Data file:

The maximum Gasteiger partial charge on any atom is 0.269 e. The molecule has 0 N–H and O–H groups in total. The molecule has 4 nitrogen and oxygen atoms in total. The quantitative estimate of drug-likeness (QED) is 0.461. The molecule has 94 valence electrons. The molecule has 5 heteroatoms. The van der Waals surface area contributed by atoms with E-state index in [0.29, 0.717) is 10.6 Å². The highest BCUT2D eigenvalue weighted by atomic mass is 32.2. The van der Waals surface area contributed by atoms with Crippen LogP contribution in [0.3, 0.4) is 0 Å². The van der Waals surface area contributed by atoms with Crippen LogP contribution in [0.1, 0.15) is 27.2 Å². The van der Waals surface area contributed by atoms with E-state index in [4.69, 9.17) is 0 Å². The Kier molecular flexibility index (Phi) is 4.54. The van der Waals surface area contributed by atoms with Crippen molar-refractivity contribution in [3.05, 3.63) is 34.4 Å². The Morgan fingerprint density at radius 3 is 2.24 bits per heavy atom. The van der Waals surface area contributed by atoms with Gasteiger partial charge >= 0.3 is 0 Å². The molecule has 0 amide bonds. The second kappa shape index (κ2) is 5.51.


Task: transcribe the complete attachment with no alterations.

The maximum Gasteiger partial charge on any atom is 0.269 e. The molecule has 0 N–H and O–H groups in total. The molecule has 4 nitrogen and oxygen atoms in total. The quantitative estimate of drug-likeness (QED) is 0.461. The molecule has 94 valence electrons. The molecule has 5 heteroatoms. The van der Waals surface area contributed by atoms with E-state index in [0.29, 0.717) is 10.6 Å². The highest BCUT2D eigenvalue weighted by atomic mass is 32.2. The van der Waals surface area contributed by atoms with Crippen LogP contribution in [0.3, 0.4) is 0 Å². The van der Waals surface area contributed by atoms with Crippen LogP contribution in [0.1, 0.15) is 27.2 Å². The van der Waals surface area contributed by atoms with E-state index in [4.69, 9.17) is 0 Å². The Kier molecular flexibility index (Phi) is 4.54. The van der Waals surface area contributed by atoms with Crippen molar-refractivity contribution in [3.05, 3.63) is 34.4 Å². The Morgan fingerprint density at radius 3 is 2.24 bits per heavy atom. The van der Waals surface area contributed by atoms with Gasteiger partial charge >= 0.3 is 0 Å². The molecule has 0 amide bonds. The second kappa shape index (κ2) is 5.51.